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Winning the Race

Sunrise at Toadstool Park
The sun rises at Toadstool Park. (NEBRASKAland/Justin Haag)

The alarm rang late and the automatic setting on the coffee pot malfunctioned. Once the coffee was finally brewed, a good portion of it spilled across the counter – this time because of user error. With such a rough beginning, my hopes for my morning afield for photography weren’t high.

I still had aspirations to salvage the effort and make the drive to the Oglala National Grassland before sunrise, however. As I rushed out the door, a quick look at the smartphone revealed the day’s top headlines. While walking to the truck in the dark with camera gear in tow, my mind was filled with the nastiness of national politics contained within those headlines. A flurry of other movement, however, soon took my mind elsewhere and put my coffee in jeopardy of being spilled once again.

JH20131024_1752.tifTo my surprise, the mule deer that have become fixtures in our Chadron neighborhood were bedded down near my truck along the street, and apparently were just as startled as I was at our early morning encounter. As they bolted to their feet just a little more than an arm’s length away, my heart began racing. I watched them scurry around the corner with their bodies dimly lit by a distant street light.

Then, in an instant, I heard honking – not from a busy street but from a flock of migrating snow geese overhead, their white bodies almost shimmering from those city lights below. It was as if those honks were communicating a simple message: “Come on, you’re missing the show!” Gladly, I followed their cue.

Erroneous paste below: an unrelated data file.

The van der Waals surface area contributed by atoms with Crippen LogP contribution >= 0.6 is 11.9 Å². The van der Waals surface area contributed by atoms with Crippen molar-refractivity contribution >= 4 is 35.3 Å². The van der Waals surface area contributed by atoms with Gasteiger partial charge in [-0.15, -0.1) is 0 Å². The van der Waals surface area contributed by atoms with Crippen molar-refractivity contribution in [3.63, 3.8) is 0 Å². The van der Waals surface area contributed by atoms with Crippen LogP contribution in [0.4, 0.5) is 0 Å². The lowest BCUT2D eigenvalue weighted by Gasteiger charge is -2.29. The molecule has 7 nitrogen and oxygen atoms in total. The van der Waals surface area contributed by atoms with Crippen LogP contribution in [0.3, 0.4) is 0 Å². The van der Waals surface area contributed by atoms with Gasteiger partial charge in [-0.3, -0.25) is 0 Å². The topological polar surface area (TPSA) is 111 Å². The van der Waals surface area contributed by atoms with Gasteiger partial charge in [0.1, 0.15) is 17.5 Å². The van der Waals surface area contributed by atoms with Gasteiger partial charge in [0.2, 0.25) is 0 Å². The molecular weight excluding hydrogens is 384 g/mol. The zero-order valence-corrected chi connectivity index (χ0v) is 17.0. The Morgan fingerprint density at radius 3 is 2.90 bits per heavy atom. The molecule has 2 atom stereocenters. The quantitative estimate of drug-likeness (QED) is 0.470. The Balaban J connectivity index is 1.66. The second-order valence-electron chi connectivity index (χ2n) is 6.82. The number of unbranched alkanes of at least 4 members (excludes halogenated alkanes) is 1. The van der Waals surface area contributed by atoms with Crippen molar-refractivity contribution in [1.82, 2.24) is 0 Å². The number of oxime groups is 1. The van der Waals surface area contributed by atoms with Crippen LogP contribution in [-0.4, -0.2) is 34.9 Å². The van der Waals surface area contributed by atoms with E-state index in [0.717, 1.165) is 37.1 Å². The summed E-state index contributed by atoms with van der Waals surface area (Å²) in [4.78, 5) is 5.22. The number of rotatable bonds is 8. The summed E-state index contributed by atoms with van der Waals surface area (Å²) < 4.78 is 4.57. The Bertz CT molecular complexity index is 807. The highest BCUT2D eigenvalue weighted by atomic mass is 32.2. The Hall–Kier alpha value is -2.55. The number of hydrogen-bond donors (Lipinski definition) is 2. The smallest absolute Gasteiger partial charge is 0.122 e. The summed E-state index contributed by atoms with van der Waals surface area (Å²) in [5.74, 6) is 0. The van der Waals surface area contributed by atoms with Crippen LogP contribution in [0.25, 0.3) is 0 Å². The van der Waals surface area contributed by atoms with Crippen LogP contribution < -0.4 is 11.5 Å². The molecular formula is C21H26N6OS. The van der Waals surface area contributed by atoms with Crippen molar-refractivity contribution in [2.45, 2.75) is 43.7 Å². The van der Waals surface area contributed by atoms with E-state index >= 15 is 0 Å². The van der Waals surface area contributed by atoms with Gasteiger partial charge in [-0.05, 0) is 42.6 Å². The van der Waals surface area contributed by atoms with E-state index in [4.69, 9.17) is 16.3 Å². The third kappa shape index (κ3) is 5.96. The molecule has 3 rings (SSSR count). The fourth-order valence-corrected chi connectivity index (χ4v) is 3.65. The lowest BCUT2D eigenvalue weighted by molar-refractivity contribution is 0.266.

Soon I was headed west in a familiar race against the sun – a race to make it to a scenic location on one of our great public lands before sunrise. Outlines of a few clouds were visible on the eastern horizon, elevating my excitement at the possibility for an attractive landscape photo. With time running short I set my sights on Toadstool Geologic Park, a special place known to make even mediocre photographers look good.

After covering the 42 miles, I quickly gathered my equipment and hiked to a spot high on a ridge that I suspected to be fairly well aligned with the rising sun. With an elevated pulse rate on the unseasonably warm morning, I inched along that ridge trying to find the best composition. No other care in the world. With no cell service, no offensive messages could reach me no matter how much a politician paid to have them distributed. For the ensuing minutes, after finding a prime spot to best represent the scene, there was little to do but marvel at the magnificence of this region and attempt to capture its beauty.

Before long, the sun caught up to me, emerging from behind clouds to favorably come in line with my lens. Malfunctioning coffee pots and alarm clocks be damned, I’d won the big race against my old adversary and friend, Sol. No victory speech required, just the internal satisfaction of a race well run.

Regardless of this year’s election results, my wish is that there will always be wildlife to greet our day and public places such as Toadstool Park for which we can escape all the nastiness people bring to the scene. And, of course, beautiful sunrises and sunsets. As long as we have that, we always have potential for a big win.


About Justin Haag

Justin Haag has served the Commission as a public information officer in the Panhandle since 2013. His duties include serving as regional editor for NEBRASKAland Magazine. Haag was raised in southwestern Nebraska, where he developed a love for fishing, hunting and other outdoor pursuits. After earning a bachelor’s degree in journalism from Chadron State College in 1996, he worked four years as an editor and reporter at newspapers in Chadron and McCook. Prior to joining the Commission in 2013, he worked 12 years as a communicator at Chadron State, serving as the institution’s media and public relations coordinator the last five. He and his wife, Cricket, live in Chadron, and have two children.

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